Dear Rockford Families:
As you may be aware, there has been recent media coverage regarding 13 Reasons Why, the recent Netflix series based on the novel by Jay Asher. This story has generated controversy due to the intense content regarding a teen who commits suicide. The Netflix series is rated MA (Mature Audiences Only) and is not suitable for children under 17. In the spirit of the Developing Healthy Kids mission at Rockford Public Schools, we feel compelled to bring this to your attention due to its popularity among middle and high school students and our concern for adolescents viewing this emotionally-charged content without support to discuss and understand the critical issues presented.
In the miniseries, high school student Hannah Baker leaves behind 13 tape recordings detailing the reasons she took her own life. While there are aspects of the book and miniseries that highlight realistic topics experienced by teenagers, the series has many shortcomings. Most importantly, viewers could be left with the message that suicide is a viable option. Additionally, the graphic depictions of bullying, sexual harassment, sexual assault, rape, and suicide can be very triggering, especially for anyone who has had personal experiences with any of these issues. Furthermore, while the series is fictional, students may relate to the main character or other characters without separating fiction from reality. And finally, there is no mention of the underlying mental health issues or options for the young girl to receive treatment.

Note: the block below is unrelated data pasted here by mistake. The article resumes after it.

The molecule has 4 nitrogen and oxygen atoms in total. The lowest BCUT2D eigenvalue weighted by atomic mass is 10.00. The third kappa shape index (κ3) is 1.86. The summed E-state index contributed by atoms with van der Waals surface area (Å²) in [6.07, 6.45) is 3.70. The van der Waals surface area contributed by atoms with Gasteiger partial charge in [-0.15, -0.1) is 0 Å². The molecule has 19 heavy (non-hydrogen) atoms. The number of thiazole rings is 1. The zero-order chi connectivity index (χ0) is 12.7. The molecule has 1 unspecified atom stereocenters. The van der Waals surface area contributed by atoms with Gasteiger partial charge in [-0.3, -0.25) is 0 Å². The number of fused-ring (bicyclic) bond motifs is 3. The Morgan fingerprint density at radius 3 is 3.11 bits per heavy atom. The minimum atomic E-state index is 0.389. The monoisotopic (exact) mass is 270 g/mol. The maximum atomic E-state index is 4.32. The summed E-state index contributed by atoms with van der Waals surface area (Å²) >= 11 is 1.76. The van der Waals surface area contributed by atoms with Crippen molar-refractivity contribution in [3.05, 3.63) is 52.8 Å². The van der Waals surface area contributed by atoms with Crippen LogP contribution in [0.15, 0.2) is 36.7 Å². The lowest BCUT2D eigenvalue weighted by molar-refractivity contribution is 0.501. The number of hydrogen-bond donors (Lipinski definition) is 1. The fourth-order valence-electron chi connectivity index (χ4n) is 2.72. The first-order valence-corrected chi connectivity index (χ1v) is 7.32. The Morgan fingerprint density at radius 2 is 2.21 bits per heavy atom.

We encourage you to speak with your child to determine whether he/she has read the book or viewed the series. If so, we urge you to research this to understand exactly what your teen has been exposed to and to use this as an opportunity to have an open, honest, and safe conversation to discuss some of the more complicated and graphic issues in the story. Attached are several talking points made available by the Jed Foundation and SAVE (Suicide Awareness Voices of Education) to help facilitate the conversation.
Please know that there are resources, support, and assistance available to you through the district crisis team and school guidance counselors, social workers, school psychologists, and building administrators if you would like additional assistance. Do not hesitate to reach out to us.
Thank you for your attention to this very important matter.
Michael S. Shibler, Ph.D.
Superintendent of Schools
If you or someone you know is thinking about suicide, please call the National Suicide Prevention Lifeline at 1-800-273-TALK (8255) or the Suicide Crisis Line at 1-800-784-2433.